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Autonomy and Responsibility: The Start of Labor Unions

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Autonomy and Responsibility: The Start of Labor Unions

The late nineteenth century was a time of great change for people everywhere. Industries became staples of society in almost every major city; farming became more efficient due to steel and machines, and more jobs were available because of all the new industries. Between 1865 and 1900, the number of people employed in manufacturing rose from 1.3 million to 4.5 million. Working conditions were terrible, providing long hours, low wages, and unhealthy conditions. Millions of people were denied the basic amenities that their labor made possible for others.1 When reviewing drive for monopolies, Edward Bellamy, author of Looking Backward, wrote that "The individual laborer, who had been relatively important to the small employer, was reduced to insignificance and powerlessness against the great corporation, while at the same time the way upward to the grade of employer was closed to him. Self-defense drove him to union with his fellows."2 The people wanted their independence and proper treatment from their employers, so they formed labor unions to achieve this goal. The employers were responsible for properly compensating them for their work, but yet they failed to do so until the laborers fought back. The start of such labor unions as the National Labor Union, The Knights of Labor, and the American Federation of Labor asserted the autonomy of the common worker.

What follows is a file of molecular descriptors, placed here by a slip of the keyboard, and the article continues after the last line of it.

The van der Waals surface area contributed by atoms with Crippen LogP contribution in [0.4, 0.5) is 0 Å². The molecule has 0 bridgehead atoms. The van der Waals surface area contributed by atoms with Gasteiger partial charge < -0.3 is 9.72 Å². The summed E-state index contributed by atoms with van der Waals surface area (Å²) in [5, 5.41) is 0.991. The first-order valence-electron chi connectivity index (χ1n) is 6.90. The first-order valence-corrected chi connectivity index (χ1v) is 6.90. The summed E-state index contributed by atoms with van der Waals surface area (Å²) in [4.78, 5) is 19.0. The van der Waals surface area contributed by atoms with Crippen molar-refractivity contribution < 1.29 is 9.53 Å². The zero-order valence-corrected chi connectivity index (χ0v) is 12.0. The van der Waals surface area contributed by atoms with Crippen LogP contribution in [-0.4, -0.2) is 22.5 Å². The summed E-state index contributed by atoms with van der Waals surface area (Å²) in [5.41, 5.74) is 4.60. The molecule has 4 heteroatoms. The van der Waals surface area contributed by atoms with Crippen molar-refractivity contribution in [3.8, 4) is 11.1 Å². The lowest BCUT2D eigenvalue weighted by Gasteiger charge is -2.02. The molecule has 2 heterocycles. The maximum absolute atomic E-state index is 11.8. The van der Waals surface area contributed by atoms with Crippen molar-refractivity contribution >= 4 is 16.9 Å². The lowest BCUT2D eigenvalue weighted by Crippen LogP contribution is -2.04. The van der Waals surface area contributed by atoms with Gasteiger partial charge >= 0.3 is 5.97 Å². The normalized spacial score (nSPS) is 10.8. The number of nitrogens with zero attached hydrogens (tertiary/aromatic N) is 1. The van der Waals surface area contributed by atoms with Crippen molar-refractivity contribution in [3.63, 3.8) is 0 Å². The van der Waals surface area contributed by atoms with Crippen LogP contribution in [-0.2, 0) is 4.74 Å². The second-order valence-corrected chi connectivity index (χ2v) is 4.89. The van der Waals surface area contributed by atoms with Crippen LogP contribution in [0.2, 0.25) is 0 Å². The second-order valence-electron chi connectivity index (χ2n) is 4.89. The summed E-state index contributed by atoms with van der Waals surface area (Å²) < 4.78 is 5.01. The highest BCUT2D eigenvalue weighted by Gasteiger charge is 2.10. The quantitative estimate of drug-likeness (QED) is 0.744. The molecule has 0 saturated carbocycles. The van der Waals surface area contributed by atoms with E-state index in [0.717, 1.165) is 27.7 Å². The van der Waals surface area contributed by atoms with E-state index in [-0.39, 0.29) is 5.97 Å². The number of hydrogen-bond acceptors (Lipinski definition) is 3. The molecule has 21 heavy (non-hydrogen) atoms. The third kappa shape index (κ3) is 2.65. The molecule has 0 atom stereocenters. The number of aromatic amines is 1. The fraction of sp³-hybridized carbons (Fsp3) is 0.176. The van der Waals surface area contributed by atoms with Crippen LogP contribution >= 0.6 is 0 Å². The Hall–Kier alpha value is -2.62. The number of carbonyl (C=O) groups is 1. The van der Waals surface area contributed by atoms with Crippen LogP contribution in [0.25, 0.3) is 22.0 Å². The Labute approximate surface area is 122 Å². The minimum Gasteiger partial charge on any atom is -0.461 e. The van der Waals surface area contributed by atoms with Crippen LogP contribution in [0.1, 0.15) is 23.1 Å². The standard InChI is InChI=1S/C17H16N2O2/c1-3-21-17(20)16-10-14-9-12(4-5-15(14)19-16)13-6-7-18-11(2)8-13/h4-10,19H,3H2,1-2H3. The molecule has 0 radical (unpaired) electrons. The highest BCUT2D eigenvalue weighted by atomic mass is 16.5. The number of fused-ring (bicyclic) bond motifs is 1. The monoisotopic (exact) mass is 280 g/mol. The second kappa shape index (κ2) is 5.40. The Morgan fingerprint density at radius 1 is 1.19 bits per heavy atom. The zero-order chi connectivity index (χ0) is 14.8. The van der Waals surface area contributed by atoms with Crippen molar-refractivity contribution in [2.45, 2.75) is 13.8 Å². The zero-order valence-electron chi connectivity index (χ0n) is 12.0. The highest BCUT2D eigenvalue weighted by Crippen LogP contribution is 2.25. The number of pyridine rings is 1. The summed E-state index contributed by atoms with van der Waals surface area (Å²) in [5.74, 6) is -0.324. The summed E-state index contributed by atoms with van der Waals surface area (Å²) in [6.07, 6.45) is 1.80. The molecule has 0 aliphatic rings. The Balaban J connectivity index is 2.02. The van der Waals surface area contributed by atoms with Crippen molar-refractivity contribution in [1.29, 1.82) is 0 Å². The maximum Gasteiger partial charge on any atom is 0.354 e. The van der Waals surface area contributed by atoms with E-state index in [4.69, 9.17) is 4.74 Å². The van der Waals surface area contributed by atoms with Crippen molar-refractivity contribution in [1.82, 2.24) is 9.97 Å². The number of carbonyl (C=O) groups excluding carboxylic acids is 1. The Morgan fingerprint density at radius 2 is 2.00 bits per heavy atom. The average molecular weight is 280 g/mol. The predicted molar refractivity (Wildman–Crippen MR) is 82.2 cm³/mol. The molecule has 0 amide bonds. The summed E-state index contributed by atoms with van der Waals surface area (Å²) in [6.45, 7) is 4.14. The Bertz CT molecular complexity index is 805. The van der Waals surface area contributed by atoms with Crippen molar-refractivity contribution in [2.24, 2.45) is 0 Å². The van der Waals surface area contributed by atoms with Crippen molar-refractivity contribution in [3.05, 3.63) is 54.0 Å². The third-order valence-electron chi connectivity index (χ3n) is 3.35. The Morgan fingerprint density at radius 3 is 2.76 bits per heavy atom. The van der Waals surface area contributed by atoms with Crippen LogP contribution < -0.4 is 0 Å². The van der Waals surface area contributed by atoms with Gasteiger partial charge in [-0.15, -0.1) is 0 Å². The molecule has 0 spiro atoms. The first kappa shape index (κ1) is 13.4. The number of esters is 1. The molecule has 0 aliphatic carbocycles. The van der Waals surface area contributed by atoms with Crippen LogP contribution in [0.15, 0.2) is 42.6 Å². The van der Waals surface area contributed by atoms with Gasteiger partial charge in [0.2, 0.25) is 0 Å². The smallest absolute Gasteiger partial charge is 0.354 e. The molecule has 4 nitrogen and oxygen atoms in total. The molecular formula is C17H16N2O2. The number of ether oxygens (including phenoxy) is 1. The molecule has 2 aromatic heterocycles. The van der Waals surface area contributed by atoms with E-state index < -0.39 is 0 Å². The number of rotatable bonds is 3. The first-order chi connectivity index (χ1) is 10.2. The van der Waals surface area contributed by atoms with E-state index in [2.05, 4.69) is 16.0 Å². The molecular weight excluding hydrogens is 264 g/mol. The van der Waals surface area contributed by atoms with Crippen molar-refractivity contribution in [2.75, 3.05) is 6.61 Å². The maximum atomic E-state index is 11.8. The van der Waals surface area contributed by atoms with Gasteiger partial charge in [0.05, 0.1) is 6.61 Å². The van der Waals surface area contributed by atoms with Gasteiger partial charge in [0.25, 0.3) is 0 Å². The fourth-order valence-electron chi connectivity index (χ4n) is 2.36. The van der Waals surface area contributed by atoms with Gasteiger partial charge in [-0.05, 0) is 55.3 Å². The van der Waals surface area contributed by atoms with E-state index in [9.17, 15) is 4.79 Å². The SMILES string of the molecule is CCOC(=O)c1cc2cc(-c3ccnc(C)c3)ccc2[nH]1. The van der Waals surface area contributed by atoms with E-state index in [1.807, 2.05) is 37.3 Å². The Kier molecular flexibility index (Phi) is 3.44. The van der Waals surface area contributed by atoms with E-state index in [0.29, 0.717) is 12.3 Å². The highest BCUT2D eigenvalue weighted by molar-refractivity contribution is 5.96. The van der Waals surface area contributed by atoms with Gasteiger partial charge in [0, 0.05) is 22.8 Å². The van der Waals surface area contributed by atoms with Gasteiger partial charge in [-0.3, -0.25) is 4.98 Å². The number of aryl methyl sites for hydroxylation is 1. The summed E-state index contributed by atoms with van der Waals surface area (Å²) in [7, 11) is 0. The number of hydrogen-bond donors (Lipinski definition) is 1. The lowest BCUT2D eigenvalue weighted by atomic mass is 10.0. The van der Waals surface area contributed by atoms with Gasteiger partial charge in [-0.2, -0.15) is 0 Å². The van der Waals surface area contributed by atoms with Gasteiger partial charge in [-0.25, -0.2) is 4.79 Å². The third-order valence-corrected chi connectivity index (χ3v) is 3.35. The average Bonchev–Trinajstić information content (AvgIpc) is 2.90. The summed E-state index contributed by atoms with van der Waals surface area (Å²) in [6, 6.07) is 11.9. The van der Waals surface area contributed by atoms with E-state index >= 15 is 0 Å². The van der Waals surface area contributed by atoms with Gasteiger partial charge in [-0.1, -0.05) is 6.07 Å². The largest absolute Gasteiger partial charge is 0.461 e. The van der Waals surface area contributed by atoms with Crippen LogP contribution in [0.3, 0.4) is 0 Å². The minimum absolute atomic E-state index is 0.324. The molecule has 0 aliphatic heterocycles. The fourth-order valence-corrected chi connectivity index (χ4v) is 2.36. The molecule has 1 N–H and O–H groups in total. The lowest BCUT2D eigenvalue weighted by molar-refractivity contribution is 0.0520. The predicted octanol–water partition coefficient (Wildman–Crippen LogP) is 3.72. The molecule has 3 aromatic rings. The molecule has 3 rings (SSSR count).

One significant labor union was the National Labor Union (NLU). In the summer of 1866, union leaders called a congress of labor organizations at Baltimore. At this time, seventy-seven delegates representing 60,000 workers launched the NLU. The NLU worked towards their main goal of obtaining an eight-hour wor...

... middle of paper ... their labor force.


1. Sean Dennis Cashman, America in the Guilded Age, 2nd ed. (New York: New York
University Press, 1988), 235.

2. Cashman, 236.

3. Cashman, 238.

4. Cashman, 240.

5. Cashman, 237.

6. Louis M. Hacker and Benjamin B. Kendrick, The United States Since 1865 (New York: F.
S. Crofts & Co., 1932), 224.

7. Cashman, 250.

8. Hacker, 225-226.

9. Hacker, 227-228.

10. Hacker, 229-230.

11. Harold U. Faulkner, Politics, Reform, and Expansion 1890-1900 (New York: Harper &
Brothers, 1959), 87.

12. Hacker, 233.

13. Faulkner, 88.

14. Hacker, 231.

15. Cashman, 255.

16. Eric Foner and John A. Garraty, ed. The Reader's Companion to American History.
1991. 1 March 2000, 1.

17. Hacker, 232.

18. Foner, 2.

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